I know not everyone is in a position to contribute money to a cause they care about, so I also wanted to outline other things you can do if you want to see Yopp succeed and grow!
Subscribing to this blog is the best way to ensure that you get notified about every article as well as updates and announcements relevant to Yopp. Now when you subscribe, you’ll receive my article, “Guide to Being an Awesome Ally” which is exclusively available to subscribers, and it’s free!
If you don’t receive a confirmation right away, make sure to check your spam filter when you first subscribe and add Wix’s auto email address to your address book to prevent it from disappearing into spam in the future.
Share on Social Media
Social media is an awesome way to get the word out about the content you love, but the way you engage with it makes a huge difference in how far it spreads. Many platforms use algorithms that deprioritize content that leads you to leave their site, meaning, I can post a link to a blog post on my social media, and even if you follow me/are friends with me, the link might not show on your feed. If you want to help substantially increase the chances of my content being seen, consider engaging with me on social media in the following ways:
- Could you share my articles on your social media? At the bottom of every article, there are a series of buttons that allow you to share that article on several different social media platforms. Sharing my articles is probably the most impactful way of promoting my work.
- Could you also share the link to my patreon? Here’s the link to copy and paste: https://www.patreon.com/kellahannawayne
- When you see my work pop up, could you give it a like, a retweet, or a clap? Engaging with my posts in these super easy ways really increases its reach.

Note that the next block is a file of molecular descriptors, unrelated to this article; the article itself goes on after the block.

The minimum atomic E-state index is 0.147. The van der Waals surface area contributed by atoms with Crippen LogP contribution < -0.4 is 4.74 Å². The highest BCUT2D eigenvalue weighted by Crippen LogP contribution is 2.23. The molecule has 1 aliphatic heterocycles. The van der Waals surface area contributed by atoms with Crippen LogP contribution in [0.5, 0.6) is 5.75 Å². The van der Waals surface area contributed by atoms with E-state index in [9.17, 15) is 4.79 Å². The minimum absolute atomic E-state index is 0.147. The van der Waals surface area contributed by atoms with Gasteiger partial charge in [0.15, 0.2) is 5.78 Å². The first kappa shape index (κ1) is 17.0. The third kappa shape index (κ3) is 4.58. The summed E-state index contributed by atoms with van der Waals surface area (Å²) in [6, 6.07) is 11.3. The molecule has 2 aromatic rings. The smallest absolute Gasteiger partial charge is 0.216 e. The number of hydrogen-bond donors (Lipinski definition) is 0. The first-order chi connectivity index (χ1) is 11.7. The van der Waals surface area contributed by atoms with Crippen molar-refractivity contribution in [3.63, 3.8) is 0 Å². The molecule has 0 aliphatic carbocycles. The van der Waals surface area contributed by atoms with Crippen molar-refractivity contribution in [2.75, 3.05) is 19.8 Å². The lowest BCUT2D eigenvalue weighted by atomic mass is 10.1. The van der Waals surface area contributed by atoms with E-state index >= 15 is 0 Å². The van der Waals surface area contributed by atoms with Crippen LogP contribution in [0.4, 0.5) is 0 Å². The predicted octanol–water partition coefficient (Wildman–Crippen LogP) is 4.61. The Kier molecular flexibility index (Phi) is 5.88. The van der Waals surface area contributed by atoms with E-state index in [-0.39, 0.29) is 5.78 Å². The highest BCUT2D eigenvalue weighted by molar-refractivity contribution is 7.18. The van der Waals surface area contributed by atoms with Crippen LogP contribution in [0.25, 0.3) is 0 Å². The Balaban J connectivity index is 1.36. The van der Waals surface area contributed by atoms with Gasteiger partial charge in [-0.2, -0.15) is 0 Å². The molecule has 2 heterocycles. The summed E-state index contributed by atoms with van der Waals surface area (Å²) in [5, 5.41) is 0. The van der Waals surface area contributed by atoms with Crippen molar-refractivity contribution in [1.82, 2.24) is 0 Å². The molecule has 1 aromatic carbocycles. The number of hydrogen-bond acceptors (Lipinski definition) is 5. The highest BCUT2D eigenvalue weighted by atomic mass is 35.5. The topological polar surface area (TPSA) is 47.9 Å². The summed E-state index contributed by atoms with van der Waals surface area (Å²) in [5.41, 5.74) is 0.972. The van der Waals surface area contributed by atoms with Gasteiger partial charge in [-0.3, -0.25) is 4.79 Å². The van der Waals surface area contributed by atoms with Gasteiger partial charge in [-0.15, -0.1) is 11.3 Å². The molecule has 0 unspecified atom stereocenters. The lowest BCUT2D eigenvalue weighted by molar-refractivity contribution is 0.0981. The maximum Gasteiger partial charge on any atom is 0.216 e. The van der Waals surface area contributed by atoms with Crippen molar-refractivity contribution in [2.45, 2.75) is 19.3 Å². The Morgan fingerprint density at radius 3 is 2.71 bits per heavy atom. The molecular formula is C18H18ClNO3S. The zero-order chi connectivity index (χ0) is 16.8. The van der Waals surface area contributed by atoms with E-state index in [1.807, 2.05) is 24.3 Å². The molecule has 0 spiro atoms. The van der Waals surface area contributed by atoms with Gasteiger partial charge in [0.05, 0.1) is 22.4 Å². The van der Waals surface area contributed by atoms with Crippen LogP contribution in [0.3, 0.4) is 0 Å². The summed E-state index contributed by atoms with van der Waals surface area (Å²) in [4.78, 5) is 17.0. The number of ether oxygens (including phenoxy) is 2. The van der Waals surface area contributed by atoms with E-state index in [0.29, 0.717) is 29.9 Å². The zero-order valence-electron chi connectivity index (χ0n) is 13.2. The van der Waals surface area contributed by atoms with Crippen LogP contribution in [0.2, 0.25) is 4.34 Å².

- Yopp doesn’t have a comment section, but when I post my articles on social media, could you leave a reply or leave a comment?
- Can you follow me on as many platforms as possible? You can follow me on Facebook, Twitter, Instagram, and Medium.
Click on My Ads!
The ads listed at the top and bottom of my blog do earn me money without costing you any, but only if you click on them!
In addition to running this blog, I am also a freelance writer! I love writing about the causes that are important to me andI love being paid for that writing. If you’re looking for articles or pieces that are meant to teach something, that tell a story, or that blend the narrative with the informative, I’d love to write for you. I specialize in topics like disability, chronic illness, mental health, trauma, and abuse but I’m happy to discuss or pitch other topics that fall in my wheelhouse. Contact me at email@example.com if you’re interested in working together.
Invite Me on Your Podcast or Youtube Show
If you’re a podcast or youtube creator and you’d like to talk with me about the topics listed in the previous section, I would love to be on your show! I really enjoy the opportunity to convey information orally as well as in written form and going on your show gives me an opportunity to reach new audiences about this blog. Here are interviews that I have done in the past to give you a sense of what I’d be like as a guest.
Re-Publish My Work
I try to be careful about the free work that I do because I want to normalize paying writers and paying marginalized people for their expertise. If you don’t have the budget to pay your writers but you do like to feature guest bloggers and you think my work would fit well with your blog, allow me to recycle or republish my work on your blog and I’m likely to do it! Contact me at firstname.lastname@example.org if you’re interested.
Here’s a list of articles to share to get you started:
- Power Dynamics Part 1: What Happens When Someone Has More Power Than You Do?
- Explaining Privilege: An On-going Series
- Redefining Disability: An Identity of Adaptation and Creativity
- A Comprehensive Guide to Assisting with a Mental Health Crisis
- You Strike a Woman, You Strike a Rock: Gender-Based Violence and Xenophobia in South Africa
Thank you to everyone who has offered me emotional and financial support so far! I couldn’t have gotten this far without you.
About the writer: Kella Hanna-Wayne is the creator, editor, and main writer for Yopp. In addition to creating a collection of educational resources for social justice, she works as a freelance writer specializing in content about her experience with disability, chronic illness, mental health, and trauma. Her work has been published in Ms. Magazine blog, The BeZine, Betty’s Battleground, and Splain You a Thing. You can find her @KellaHannaWayne on Facebook, Twitter, Medium, and Instagram.